For readers who aren't aware, PKD was one of the most influential sci-fi writers, with his reality-warping stories. His interest in this topic can be traced, no doubt, to his youthful experimentation with narcotics -- an experience recounted largely in "A Scanner Darkly."
PKD was an incredibly prolific writer; he wrote something like 16 novels in a five year stretch in the late-1960s, including "Ubik." Many of his best novels were written during that stretch.Read more ›
The first few pages set up the stage for the story in a way that an average author would have required 100 pages of descriptions and explanations. And it all made sense. This is a good book if you have never been introduced to PKD's work, since it is very accessible and well written. It is required reading for any PKD fans who have not yet gotten around to it.
Just remember- it is safe when taken as directed.
Supposedly one of the major influences on The Matrix (along with The Three Stigmata of Palmer Eldritch), Ubik is about the subjectivity of physical reality, death, advertising, consumerism...
In the first few pages PKD introduces more ideas than most sci-fi (I cringe to pigeonhole him so, but it's the closest comparison) authors are capable of their entire careers.
You can't take this book on face value, it engages the reader so completely with it's energy, style and fiercely challenging ideas. Not to mention the plot twists, which will keep you guessing to the final page (without sounding too horribly cliched I hope).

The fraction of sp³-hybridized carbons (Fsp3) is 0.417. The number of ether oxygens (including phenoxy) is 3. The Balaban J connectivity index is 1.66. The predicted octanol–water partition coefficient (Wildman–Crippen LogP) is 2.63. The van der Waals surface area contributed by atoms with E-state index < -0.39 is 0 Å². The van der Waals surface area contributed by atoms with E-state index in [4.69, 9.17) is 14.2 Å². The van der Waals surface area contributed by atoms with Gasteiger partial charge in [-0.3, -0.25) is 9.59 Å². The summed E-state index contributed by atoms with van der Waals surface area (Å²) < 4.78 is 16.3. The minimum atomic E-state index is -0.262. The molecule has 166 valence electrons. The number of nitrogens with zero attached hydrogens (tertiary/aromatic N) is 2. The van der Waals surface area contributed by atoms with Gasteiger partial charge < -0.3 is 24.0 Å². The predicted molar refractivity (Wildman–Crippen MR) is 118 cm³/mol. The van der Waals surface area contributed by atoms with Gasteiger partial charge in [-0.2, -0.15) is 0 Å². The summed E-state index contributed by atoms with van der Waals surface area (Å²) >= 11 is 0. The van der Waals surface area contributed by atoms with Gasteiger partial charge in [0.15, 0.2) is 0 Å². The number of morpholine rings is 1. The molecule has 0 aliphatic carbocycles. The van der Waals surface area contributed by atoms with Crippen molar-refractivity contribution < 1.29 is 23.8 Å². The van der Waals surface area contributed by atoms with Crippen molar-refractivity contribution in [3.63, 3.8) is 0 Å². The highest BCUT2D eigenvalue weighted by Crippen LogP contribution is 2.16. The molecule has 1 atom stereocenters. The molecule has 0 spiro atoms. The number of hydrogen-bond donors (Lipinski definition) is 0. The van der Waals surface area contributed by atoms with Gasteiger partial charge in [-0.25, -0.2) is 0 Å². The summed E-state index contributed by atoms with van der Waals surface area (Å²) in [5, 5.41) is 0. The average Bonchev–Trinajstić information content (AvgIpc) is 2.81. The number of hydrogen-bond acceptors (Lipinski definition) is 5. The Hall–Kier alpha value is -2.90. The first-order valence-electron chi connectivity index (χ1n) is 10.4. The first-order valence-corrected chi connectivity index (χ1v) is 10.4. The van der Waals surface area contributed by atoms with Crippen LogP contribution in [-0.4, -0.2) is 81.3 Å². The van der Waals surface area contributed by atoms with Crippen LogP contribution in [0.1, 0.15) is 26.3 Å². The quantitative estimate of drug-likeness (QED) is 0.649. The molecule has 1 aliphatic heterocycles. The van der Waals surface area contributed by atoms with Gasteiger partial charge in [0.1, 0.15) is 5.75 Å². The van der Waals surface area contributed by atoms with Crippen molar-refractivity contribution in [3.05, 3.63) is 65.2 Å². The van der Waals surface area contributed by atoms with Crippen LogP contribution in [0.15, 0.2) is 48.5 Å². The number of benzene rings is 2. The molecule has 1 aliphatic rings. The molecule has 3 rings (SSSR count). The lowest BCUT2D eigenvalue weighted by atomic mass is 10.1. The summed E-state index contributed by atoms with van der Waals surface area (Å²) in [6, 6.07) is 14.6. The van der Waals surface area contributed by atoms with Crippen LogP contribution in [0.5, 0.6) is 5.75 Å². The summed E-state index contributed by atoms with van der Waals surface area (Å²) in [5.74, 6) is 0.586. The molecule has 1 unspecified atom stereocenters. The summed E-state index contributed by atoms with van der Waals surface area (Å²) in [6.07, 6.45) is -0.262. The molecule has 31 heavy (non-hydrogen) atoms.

For PKD vets it's comforting to revisit the world he established in his most blatantly sci-fi phase, with all the standbys like precogs, conapts, talking kitchen appliances, etc.
For PKD newbies Ubik is a perfect choice to start in on the incredible feast that are the novels of PKD - trust me.
UBIK is a "best of" Dick's obsessions: it contains obvious reminiscences of The Eye in the Sky (the collective nightmare), The Three Stigmata of Palmer Eldritch (the greedy, almighty, elusive son of a b...), Counter-clock world (time running backwards), The World Jones Made (precognition), Time Out of Joint (the fake world), to name a few. In a way, it is also reminiscent of VALIS (the Godlike entity which communicates with the hero by mystical means), which was written 12 years after UBIK!